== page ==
It's Raining, It's Pouring, But No One Was Snoring

Between the pouring rain and bolts of lightning, MediaPost held its first OMMA Metrics & Measurement conference at the Yale Club this past Tuesday.  The room was packed and the panels put forth some lively discussion and debate for the audience to ponder.  For those who were not able to join us, let me recap a few highlights for you:

Jeffrey Eisenberg, the CEO of FutureNow, started off the day as the morning keynote and sent us away with several key takeaways:

--        "Measurement gets an A-, but acting on the data gets a D." So many of us today are measuring things, but never taking the measurements and turning them into action plans to improve what we are doing with our Web sites and campaigns. There isn't any point in measuring if we aren't going to do anything about what the data is telling us.



--         "What are you measuring if you cannot draw a straight line from a Web metric to a line on your financial statement?"  This statement drew a little bit of flack from some in the audience, but isn't it true? Regardless of whether there is a conversion funnel on your site or if you are building brand awareness, all web metrics lead to a value-oriented transaction either online or off.

Chair-throwing almost ensued (OK, maybe not that extreme) at my favorite panel of the day, which was on Audience Measurement.  The first shot across the bow came from Quantcast's Adam Gerber to comScore in response to Josh Chasin's referencing the difference between "direct measurement" versus "panel-centric hybrid" approaches for audience measurement. Quantcast appeared to draw a very distinct line between measurement and what they call "Activation," or taking that hybrid approach to the next level to provide the value of demo and behavioral data in real-time to the buyer.  Between comScore's recent release of Media Metrix 360 and Quantcast's current trajectory, I think we are going to see some interesting innovation from both of these companies in the coming year.  (Kudos to Matthew Gay from Martha Stewart who sat between Josh and Adam, representing "Switzerland" in the hot debate on the future of audience measurement firms.)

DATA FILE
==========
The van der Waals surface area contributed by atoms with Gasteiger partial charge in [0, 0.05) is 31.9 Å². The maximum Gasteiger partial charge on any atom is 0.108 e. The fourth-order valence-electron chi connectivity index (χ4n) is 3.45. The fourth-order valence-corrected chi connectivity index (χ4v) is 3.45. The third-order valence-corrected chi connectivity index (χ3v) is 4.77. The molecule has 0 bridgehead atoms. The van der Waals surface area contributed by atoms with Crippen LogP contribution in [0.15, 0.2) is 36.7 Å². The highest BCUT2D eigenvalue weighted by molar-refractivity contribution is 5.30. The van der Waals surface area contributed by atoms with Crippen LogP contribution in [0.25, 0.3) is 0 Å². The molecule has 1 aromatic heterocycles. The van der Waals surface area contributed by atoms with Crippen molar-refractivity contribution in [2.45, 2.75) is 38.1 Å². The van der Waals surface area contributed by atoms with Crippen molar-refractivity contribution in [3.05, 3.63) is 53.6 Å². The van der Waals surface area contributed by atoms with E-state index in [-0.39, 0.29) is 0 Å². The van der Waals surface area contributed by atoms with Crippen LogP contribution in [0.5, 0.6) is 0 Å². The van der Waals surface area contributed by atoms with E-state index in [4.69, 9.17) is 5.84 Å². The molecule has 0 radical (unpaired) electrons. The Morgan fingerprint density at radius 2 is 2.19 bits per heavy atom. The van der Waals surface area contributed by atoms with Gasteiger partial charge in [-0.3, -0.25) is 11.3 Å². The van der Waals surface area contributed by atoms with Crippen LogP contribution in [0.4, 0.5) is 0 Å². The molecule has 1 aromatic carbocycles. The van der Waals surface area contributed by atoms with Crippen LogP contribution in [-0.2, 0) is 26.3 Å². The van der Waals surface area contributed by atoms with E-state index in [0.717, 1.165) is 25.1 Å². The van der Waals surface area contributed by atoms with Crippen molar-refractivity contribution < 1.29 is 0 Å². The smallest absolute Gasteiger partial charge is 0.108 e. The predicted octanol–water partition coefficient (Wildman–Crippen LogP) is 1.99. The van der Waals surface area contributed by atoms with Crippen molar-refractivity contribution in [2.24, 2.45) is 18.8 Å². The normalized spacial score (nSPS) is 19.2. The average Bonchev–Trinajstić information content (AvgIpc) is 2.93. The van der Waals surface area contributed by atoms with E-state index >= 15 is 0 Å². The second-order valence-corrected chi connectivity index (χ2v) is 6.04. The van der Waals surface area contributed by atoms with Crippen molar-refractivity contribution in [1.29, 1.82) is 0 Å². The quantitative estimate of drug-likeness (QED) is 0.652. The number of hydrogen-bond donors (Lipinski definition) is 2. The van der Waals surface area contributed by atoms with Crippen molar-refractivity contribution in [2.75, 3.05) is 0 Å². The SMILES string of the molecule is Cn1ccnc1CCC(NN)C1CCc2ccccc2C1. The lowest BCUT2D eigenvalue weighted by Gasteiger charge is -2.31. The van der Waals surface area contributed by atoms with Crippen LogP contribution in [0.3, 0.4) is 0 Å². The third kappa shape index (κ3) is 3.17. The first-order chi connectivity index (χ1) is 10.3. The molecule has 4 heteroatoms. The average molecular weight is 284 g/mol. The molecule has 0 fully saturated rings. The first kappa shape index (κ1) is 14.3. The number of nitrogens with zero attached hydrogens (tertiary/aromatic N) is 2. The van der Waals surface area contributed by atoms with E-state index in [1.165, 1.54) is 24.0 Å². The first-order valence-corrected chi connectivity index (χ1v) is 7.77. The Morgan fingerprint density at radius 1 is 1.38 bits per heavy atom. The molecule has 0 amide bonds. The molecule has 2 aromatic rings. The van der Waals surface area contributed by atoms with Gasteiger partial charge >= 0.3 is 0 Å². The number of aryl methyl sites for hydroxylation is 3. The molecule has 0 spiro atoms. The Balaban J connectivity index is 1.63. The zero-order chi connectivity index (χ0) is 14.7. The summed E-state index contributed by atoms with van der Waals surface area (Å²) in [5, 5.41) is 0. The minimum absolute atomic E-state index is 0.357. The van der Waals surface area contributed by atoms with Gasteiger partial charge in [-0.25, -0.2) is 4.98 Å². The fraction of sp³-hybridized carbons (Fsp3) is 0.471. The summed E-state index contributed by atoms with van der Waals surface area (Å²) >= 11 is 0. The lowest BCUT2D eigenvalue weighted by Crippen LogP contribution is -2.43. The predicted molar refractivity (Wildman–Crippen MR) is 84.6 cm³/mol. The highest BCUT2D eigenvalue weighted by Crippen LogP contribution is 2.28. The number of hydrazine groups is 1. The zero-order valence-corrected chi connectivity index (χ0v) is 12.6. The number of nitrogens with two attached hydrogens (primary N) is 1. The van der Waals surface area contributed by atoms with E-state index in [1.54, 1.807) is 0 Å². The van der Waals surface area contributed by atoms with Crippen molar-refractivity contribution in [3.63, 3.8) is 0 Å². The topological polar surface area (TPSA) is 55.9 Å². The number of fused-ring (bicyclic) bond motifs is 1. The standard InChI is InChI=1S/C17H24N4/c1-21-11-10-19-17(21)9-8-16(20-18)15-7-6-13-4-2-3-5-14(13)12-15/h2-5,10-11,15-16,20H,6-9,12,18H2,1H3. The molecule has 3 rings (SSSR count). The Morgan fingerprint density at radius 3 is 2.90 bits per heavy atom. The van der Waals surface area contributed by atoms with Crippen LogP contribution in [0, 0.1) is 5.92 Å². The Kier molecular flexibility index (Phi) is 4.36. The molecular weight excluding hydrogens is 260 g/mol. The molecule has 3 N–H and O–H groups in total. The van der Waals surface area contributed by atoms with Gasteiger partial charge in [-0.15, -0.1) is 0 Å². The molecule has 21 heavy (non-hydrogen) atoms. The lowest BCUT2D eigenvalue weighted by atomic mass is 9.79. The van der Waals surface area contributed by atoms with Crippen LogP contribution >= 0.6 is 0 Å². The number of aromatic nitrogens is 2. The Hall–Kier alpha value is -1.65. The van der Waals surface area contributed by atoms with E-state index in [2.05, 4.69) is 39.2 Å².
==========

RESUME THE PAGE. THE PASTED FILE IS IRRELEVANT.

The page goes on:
Rishad Tobaccowala, CEO of Denuo, kicked off the afternoon keynote with the quote of the day: "Avoid data diarrhea".  (A disgusting thought that I had a difficult time shedding for the rest of the day!)  Picking up from where Jeffrey left off in the morning, Rishad reminded us that you can get so bogged down in data and data analysis that you just miss the entire picture.  His two big takeaways:

--         "I've never seen clients make their decisions with data. They use data to justify their decisions." Business decisions always come from gut instinct on what you know to be true, he stressed.  However, you must use data to validate those gut instincts to ensure you are on the right track.

·-        "Pick your three or four metrics that define success and tie those to your business decisions."  Another way to look at his first point -- data drives decision-making (acting on the data).

The last panel of day focused on the popular topic of measuring social media.  Sarah Hofstetter of 360i had a resonating statement for that panel -- to create a "listening program."  She meant  that listening to what your customers are saying in social media is not a one-time effort or a project, but an ongoing and sustained commitment to understanding social media.

For more news from the conference, check out the MediaPost Raw blog or the feed on Twitter.  And if you missed the conference in New York, please join us at the OMMA Metrics & Measurement in San Francisco on July 31, when we do it all over again! 

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